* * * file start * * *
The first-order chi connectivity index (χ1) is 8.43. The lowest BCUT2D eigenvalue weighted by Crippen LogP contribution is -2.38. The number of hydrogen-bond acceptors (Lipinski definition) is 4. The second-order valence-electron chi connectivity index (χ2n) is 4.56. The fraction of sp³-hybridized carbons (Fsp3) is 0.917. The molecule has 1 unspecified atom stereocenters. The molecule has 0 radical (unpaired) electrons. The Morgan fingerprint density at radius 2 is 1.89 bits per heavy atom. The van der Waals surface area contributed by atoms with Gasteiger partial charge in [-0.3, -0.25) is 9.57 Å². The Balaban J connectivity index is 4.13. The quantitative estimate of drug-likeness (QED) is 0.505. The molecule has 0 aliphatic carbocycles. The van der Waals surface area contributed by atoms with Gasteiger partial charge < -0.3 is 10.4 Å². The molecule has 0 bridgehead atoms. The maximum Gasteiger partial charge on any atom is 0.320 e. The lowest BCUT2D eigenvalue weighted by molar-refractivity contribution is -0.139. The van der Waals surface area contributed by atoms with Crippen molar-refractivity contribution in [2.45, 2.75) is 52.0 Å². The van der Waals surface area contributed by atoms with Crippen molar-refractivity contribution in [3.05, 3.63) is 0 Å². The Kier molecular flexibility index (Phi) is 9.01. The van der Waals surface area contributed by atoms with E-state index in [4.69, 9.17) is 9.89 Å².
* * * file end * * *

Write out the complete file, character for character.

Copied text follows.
The first-order chi connectivity index (χ1) is 8.43. The lowest BCUT2D eigenvalue weighted by Crippen LogP contribution is -2.38. The number of hydrogen-bond acceptors (Lipinski definition) is 4. The second-order valence-electron chi connectivity index (χ2n) is 4.56. The fraction of sp³-hybridized carbons (Fsp3) is 0.917. The molecule has 1 unspecified atom stereocenters. The molecule has 0 radical (unpaired) electrons. The Morgan fingerprint density at radius 2 is 1.89 bits per heavy atom. The van der Waals surface area contributed by atoms with Gasteiger partial charge in [-0.3, -0.25) is 9.57 Å². The Balaban J connectivity index is 4.13. The quantitative estimate of drug-likeness (QED) is 0.505. The molecule has 0 aliphatic carbocycles. The van der Waals surface area contributed by atoms with Gasteiger partial charge < -0.3 is 10.4 Å². The molecule has 0 bridgehead atoms. The maximum Gasteiger partial charge on any atom is 0.320 e. The lowest BCUT2D eigenvalue weighted by molar-refractivity contribution is -0.139. The van der Waals surface area contributed by atoms with Crippen molar-refractivity contribution in [2.45, 2.75) is 52.0 Å². The van der Waals surface area contributed by atoms with Crippen molar-refractivity contribution in [3.05, 3.63) is 0 Å². The Kier molecular flexibility index (Phi) is 9.01. The van der Waals surface area contributed by atoms with E-state index in [4.69, 9.17) is 9.89 Å².